The Rajya Sabha seats from Gujarat so hotly contested this week were three of 10 seats in the Upper House (including six from West Bengal) that were up for election.
How will this and future Rajya Sabha elections affect the state of play on the national stage? How will they impact the numbers in parliament of the two major coalitions -- the ruling National Democratic Alliance (NDA) led by the Bharatiya Janata Party and the United Progressive Alliance (UPA) led by Congress(I)? Flick up or scroll down to find out.
Despite all the shenanigans, the polls in Gujarat went largely as expected, with BJP winning two seats and Congress(I) getting the remaining one. The table below shows us what the numbers will be in the Rajya Sabha when the new MPs from Gujarat and West Bengal take up their seats on August 19.
|NDA members||No. of MPs||Unallied parties||No. of MPs|
|Bharatiya Janata Party||56||Samajwadi Party||18|
|Janata Dal (United)||10||AIADMK||13|
|Telugu Desam Party||6||All India Trinamool Congress||13|
|Shiromani Akali Dal||3||Biju Janta Dal||8|
|Shiv Sena||3||Communist Party of India (M)||7|
|J&K People's Democratic Party||2||Independent||6|
|Sikkim Democratic Front||1||Bahujan Samaj Party||5|
|Naga People's Front||1||Nationalist Congress Party||5|
|Bodoland People's Front||1||Rashtriya Janata Dal||3|
|Telangana Rashtra Samithi||3|
|UPA members||No. of MPs||Communist Party of India||1|
|Congress (I)||57||Indian National Lok Dal||1|
|DMK||4||Janata Dal (Secular)||1|
|Indian Union Muslim League||1||Jharkhand Mukti Morcha||1|
|Kerala Congress (M)||1||Republican Party of India (A)||1|
|YSR Congress Party||1|
And if we tot up the numbers below for the two coalitions in the Rajya Sabha after August 19, (and also take into account the upcoming resignations of BJP MPs Manohar Parrikar and Venkaiah Naidu given they are now in the posts of Chief Minister of Goa and Vice-president respectively), we see the NDA is still some way away from any kind of majority in the Upper House.
A simple majority of 123 seats is important because it makes it easier to pass bills, while a two-thirds majority of 162 is needed to amend the constitution or pass laws on matters otherwise on the state list. So if the NDA wants to do anything like this, it will have to rely on others.
To start changing its numbers in the Rajya Sabha, the NDA will have to win states which are in the hands of the opposition. States such as Karnataka and Himachal Pradesh, which together provide a total of 15 MPs to the Rajya Sabha, are currently with the UPA and will be going to the polls in 2018, along with eight other states mentioned below.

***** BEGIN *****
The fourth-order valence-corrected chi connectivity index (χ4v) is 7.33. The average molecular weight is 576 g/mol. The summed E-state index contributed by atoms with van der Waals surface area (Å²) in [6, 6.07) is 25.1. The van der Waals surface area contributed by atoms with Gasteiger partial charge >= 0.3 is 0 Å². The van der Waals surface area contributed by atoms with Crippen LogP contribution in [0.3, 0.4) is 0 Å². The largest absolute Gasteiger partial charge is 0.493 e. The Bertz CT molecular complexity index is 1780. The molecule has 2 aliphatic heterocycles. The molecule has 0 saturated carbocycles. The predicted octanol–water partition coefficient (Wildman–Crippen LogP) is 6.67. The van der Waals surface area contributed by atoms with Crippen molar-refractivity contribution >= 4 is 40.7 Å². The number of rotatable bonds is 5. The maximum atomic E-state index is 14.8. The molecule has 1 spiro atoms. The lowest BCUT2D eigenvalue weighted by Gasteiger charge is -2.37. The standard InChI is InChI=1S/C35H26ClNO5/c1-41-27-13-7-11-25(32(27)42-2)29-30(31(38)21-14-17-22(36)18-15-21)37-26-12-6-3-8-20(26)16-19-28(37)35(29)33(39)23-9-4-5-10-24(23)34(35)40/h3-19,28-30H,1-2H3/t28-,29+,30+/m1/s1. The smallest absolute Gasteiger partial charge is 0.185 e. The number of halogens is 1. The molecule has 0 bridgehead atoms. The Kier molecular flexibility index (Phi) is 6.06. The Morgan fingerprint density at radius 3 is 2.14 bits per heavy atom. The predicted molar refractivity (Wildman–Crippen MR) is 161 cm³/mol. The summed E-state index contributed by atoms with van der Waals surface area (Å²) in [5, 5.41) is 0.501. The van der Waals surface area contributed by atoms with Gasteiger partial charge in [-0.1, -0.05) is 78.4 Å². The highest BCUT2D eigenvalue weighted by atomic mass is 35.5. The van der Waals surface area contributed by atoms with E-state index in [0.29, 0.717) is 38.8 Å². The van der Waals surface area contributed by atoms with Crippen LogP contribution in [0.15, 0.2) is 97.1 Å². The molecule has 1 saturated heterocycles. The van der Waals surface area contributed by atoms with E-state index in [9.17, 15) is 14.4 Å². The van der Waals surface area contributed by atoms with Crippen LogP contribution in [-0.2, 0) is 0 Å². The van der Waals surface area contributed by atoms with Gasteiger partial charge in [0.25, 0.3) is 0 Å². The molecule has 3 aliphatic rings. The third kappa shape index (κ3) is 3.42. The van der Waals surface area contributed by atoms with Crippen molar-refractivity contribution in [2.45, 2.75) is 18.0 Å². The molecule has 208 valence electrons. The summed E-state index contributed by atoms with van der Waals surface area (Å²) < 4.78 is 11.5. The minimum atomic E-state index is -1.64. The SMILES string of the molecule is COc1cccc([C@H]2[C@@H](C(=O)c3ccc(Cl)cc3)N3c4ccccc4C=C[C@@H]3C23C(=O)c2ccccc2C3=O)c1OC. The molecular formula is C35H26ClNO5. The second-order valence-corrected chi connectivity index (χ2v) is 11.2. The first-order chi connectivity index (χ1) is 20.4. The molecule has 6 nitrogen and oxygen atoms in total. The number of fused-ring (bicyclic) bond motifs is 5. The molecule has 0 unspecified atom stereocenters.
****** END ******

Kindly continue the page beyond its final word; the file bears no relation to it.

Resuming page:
The table below tells us how many R.S. seats from a state are up for election each year.
|Jammu & Kashmir||4|
The previous table tells us that even if the NDA starts winning states that are with the UPA, the benefits won't be seen immediately. The elections for Rajya Sabha seats of a particular state are held in different years, so any impact will be gradual.
The chart above is an attempt to calculate what the Rajya Sabha numbers of the UPA and NDA will be over the coming years, given what we know about the party composition of different state assemblies. If an R.S. seat is up for election from a state after its assembly term is over, nothing can be said about where it ends up, so it won't be counted.
We see here that the NDA will have at least 87 seats in the Rajya Sabha after May 4, 2018.
The chart below also tries to show what could happen to the NDA and UPA over the coming years. But what it does differently is that it assumes the composition of state assemblies will not change after elections. So it's an experiment to see how things will turn out in the Rajya Sabha if parties retain their seat shares in the different assemblies.
For example, the NDA in this chart gets 3 seats from Gujarat which it didn't in the previous chart. This is because Gujarat faces state elections this year, so the make-up of the assembly could change. This chart ignores that and assumes things stay the same. Here, the NDA could hit 106 seats by November 26, 2020--still 17 short of a simple majority.
Crudely put, the number of seats a party or coalition gets in a Rajya Sabha election is proportionate to the number of seats it has in a state assembly. But that's just the tip of the iceberg, as you learn how the election is an example of 'single transferable vote' (STV), how the Rajya Sabha election uses a variant of STV called the 'Hare-Clark system' and how the number of votes a candidate needs to get elected is called the 'Droop quota', the formula for which is pictured above. A detailed explanation is available in this Election Commission handbook.